After carefully observing our newly-minted country, Alexis de Tocqueville wrote in “Democracy in America” of the uniquely American habit of “forever forming associations.” Our first and strongest associations in America were with the people who shared a common geography and, amid many threats, likely a common fate: our neighbors. On this page, you’ll find different ways that you can reconnect with your fellow citizens in a revival of this most central American principle.
Today we’re also grappling with the consequences of rapidly changing technologies to a functioning democracy. While social media clearly offers a breathtaking array of new opportunities to associate with each other, we now know that an unintended consequence of the digital age is dramatically less direct contact with our neighbors – particularly the ones who don’t look like us or and who don’t agree with us politically. That’s a development with real danger to the underpinnings of democracy.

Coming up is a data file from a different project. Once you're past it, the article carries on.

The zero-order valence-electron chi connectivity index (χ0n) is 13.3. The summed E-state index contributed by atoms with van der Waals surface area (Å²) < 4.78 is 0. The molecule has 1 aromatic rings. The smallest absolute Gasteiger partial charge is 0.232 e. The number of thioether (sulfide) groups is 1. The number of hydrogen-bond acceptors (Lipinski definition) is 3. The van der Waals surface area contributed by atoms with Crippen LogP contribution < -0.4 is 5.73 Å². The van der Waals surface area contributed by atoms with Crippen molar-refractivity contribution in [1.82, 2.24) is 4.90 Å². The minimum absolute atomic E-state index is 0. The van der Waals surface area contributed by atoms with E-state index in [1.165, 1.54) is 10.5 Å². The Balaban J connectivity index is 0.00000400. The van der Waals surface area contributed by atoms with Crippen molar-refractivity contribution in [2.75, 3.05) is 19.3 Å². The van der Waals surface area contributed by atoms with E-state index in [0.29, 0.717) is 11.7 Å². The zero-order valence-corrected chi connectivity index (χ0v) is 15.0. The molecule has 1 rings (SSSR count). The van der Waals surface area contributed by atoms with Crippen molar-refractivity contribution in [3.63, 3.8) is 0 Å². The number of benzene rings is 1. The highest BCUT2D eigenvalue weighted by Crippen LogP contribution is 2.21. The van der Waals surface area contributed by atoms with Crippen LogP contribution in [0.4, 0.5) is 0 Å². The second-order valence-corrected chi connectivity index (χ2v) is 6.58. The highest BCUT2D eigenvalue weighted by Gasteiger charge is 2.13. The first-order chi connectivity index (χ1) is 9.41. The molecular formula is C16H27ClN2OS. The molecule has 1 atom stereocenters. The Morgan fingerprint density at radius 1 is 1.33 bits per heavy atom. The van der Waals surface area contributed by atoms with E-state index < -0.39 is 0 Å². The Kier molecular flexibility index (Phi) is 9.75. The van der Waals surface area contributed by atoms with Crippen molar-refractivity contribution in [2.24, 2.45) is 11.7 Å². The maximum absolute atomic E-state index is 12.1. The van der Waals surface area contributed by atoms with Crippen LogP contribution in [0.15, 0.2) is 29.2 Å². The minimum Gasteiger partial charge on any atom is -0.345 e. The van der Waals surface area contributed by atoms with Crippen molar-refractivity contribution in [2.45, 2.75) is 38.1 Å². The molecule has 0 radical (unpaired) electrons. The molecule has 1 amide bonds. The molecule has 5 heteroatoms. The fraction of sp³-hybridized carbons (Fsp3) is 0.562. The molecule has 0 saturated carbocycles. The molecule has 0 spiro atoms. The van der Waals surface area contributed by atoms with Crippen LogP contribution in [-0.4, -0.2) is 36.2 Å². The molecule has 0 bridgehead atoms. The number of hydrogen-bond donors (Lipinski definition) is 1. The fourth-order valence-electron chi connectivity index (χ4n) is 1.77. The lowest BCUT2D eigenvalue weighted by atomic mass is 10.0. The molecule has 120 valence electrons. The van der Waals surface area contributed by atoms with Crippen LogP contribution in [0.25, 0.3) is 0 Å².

At a time when disagreement is roiling, we think there is only one choice for a people who believe in democracy – we’ve got to be intentional about gathering people together who are different and reviving our common bonds. After all, it was the most profound and world-changing insight of our Founding Fathers that a diverse people could self-govern – that we could be free, without a king to tell us what to do. Looks like we’re going to have to prove them right. Here are a few tools to do it.